Watching a director’s filmography in reverse can be unexpectedly rewarding; it’s easier to trace the obsessions and stylistic signatures back to where they had began.
Many of us who saw Lijo Jose Pellissery’s Angamaly Diaries (2017)—his breakout film that put him at the forefront of the rise of the new Malayalam cinema—first, and then Ee Ma Yau (2018), will see how the filmmaker has always been drawn to a vision of teeming small cities, towns and villages in Kerala, where lives constantly clash against each other, when they watch Amen (2013), and City of God (2011)—his third and second feature film respectively (and the only two of his first four feature films that are available with subtitles online). The films are full of food, music, festivities, and the church, wherein, keeping with the director’s knack for sudden bursts of crazy, violence breaks out in the streets, toddy shops, cinema halls and funerals with almost cartoonish thrill.
In his new film, Jallikattu—which premiered at the Toronto International Film Festival in September, played in theatres in India in October, and is now streaming on Amazon Prime—Lijo takes many of his recurring elements to an extreme.
As in Ee Maa Yau—which centres around a funeral—Jallikattu pivots on an ‘event’, and shows us the effect it has on a community. The film, for the most part, is about a mob trying to catch a bull that has escaped from the hands of butchers in a village in Idukki. Let’s not forget that the animal the people are after is also one of their main sources of food. And so, barring the act of eating we see every facet of food in the film: from scenes of women washing, cutting and boiling tapioca—the “lifeline crop” of the place—to the selling and purchasing of meat, to the bargaining that goes on in between. In one of the tracks, dripping with satire, we see how the sudden beef-shortage affects the wedding menu of a rich man’s daughter—he eventually settles for chicken curry as the best substitute for beef curry, to be had with appam.
The film comes on to its own once the men, in scattered groups with varying interests, enter the jungle at night; and the lines between the chaser and the chased are blurred. Lighting up the lush foliage with torches, with his deft handling of people on the loose, mixed up in rain, mud and blood, Lijo whips up scenes of carnage of Biblical proportions. The score alternates between a ticking time bomb and a pagan horror soundtrack.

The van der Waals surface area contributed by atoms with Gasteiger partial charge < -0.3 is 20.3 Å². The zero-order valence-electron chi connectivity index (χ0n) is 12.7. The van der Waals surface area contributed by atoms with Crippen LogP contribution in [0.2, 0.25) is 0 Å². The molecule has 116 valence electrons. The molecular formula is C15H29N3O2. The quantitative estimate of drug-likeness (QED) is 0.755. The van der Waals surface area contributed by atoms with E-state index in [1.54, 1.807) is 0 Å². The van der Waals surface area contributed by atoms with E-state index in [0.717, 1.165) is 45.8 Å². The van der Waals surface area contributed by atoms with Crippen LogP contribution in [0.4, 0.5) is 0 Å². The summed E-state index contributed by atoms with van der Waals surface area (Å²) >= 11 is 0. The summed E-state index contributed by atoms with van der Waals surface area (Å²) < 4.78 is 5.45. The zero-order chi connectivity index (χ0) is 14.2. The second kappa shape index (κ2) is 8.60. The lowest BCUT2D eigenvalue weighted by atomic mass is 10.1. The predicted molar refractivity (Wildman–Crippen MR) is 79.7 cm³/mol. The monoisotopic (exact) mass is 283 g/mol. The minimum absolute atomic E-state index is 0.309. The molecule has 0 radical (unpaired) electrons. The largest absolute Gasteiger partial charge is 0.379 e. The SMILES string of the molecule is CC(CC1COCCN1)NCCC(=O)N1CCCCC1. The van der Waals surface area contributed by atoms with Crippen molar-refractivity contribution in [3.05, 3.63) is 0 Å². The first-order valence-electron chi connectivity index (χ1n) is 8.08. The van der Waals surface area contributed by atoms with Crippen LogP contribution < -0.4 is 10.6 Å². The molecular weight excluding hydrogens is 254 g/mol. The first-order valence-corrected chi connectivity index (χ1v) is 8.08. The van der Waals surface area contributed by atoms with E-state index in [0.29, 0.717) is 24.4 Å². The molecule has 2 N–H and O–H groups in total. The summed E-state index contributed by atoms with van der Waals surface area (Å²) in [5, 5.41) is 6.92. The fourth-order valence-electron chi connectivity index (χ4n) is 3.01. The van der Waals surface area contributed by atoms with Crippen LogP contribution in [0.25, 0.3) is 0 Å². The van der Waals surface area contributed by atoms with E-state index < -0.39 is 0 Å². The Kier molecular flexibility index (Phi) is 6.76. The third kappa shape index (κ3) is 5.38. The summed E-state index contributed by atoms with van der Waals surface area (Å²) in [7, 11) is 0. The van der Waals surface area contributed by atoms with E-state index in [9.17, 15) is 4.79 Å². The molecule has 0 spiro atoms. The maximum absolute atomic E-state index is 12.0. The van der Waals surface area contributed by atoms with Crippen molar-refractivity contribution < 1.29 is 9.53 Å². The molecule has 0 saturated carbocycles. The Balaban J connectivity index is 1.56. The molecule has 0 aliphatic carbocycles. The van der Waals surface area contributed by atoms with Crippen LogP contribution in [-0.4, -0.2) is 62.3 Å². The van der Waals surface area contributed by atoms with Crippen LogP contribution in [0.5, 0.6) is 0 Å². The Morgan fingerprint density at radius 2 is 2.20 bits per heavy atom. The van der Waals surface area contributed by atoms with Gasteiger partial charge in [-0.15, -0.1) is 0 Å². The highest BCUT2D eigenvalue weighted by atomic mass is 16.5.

Are we to feel the big thrills of a creature feature, or muse on the human circus around it? The imagery of buffalo, mob and meat has current political echoes in it. But the director himself doesn’t like to explain his films. He doesn’t even like giving interviews. “I feel whatever I have to say, I communicate through my films,” he said when we met at his room in a hotel in Bandra. He was in Mumbai for a day for a screening of Jallikattu, organised by Film Companion, and he had somewhat reluctantly agreed for an interview. He wore a pair of shorts with a collared T shirt, and he had a glass of red wine in his hand and an opened case of salted cashews on the table. It had barely been fifteen minutes since he arrived at the hotel from the airport, and he had already been drinking—his cinematographer Girish Gangadharan, with his wine glass, was also there. “We start early,” he offered me some.
The conversation would’ve been different had it taken place later that evening after the screening; but it was going to be late; and Lijo said he would rather hit the bar at the end of the day than give an interview. We began. He spoke about Jallikattu, the sense of place in his films, and how there was a shift in his filmmaking approach after his third feature.
I’ll start with something that is a recurring element in your films. You seem to be fascinated with the movements and behaviour of crowds, or people in groups.